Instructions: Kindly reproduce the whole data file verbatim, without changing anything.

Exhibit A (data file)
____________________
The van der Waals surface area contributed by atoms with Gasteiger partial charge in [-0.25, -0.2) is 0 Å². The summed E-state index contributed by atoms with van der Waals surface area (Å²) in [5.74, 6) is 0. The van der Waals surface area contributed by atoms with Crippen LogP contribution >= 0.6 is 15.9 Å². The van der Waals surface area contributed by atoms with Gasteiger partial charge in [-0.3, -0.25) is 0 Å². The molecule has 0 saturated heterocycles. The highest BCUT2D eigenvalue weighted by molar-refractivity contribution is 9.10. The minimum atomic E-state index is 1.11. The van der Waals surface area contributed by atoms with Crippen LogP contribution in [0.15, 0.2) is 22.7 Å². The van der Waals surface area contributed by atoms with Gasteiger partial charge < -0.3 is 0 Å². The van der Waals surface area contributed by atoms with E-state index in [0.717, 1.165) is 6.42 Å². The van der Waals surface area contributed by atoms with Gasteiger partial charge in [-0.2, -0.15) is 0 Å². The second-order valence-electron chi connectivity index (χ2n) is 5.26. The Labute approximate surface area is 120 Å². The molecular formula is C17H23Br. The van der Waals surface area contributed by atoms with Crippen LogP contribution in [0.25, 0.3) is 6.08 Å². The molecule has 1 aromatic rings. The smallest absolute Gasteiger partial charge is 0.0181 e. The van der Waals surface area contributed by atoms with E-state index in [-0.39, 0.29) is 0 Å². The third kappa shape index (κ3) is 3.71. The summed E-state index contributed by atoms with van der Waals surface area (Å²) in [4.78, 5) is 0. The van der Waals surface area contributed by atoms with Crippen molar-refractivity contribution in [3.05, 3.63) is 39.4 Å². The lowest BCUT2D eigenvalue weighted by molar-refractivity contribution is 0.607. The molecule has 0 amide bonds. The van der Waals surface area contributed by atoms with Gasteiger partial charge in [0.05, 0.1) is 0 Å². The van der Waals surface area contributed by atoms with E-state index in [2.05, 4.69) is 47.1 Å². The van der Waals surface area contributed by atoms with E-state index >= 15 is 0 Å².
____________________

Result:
The van der Waals surface area contributed by atoms with Gasteiger partial charge in [-0.25, -0.2) is 0 Å². The summed E-state index contributed by atoms with van der Waals surface area (Å²) in [5.74, 6) is 0. The van der Waals surface area contributed by atoms with Crippen LogP contribution >= 0.6 is 15.9 Å². The van der Waals surface area contributed by atoms with Gasteiger partial charge in [-0.3, -0.25) is 0 Å². The molecule has 0 saturated heterocycles. The highest BCUT2D eigenvalue weighted by molar-refractivity contribution is 9.10. The minimum atomic E-state index is 1.11. The van der Waals surface area contributed by atoms with Crippen LogP contribution in [0.15, 0.2) is 22.7 Å². The van der Waals surface area contributed by atoms with Gasteiger partial charge < -0.3 is 0 Å². The van der Waals surface area contributed by atoms with E-state index in [0.717, 1.165) is 6.42 Å². The van der Waals surface area contributed by atoms with Gasteiger partial charge in [-0.2, -0.15) is 0 Å². The second-order valence-electron chi connectivity index (χ2n) is 5.26. The Labute approximate surface area is 120 Å². The molecular formula is C17H23Br. The van der Waals surface area contributed by atoms with Crippen LogP contribution in [0.25, 0.3) is 6.08 Å². The molecule has 1 aromatic rings. The smallest absolute Gasteiger partial charge is 0.0181 e. The van der Waals surface area contributed by atoms with E-state index in [-0.39, 0.29) is 0 Å². The third kappa shape index (κ3) is 3.71. The summed E-state index contributed by atoms with van der Waals surface area (Å²) in [4.78, 5) is 0. The van der Waals surface area contributed by atoms with Crippen molar-refractivity contribution in [3.05, 3.63) is 39.4 Å². The lowest BCUT2D eigenvalue weighted by molar-refractivity contribution is 0.607. The molecule has 0 amide bonds. The van der Waals surface area contributed by atoms with Gasteiger partial charge in [0.05, 0.1) is 0 Å². The van der Waals surface area contributed by atoms with E-state index in [2.05, 4.69) is 47.1 Å². The van der Waals surface area contributed by atoms with E-state index >= 15 is 0 Å².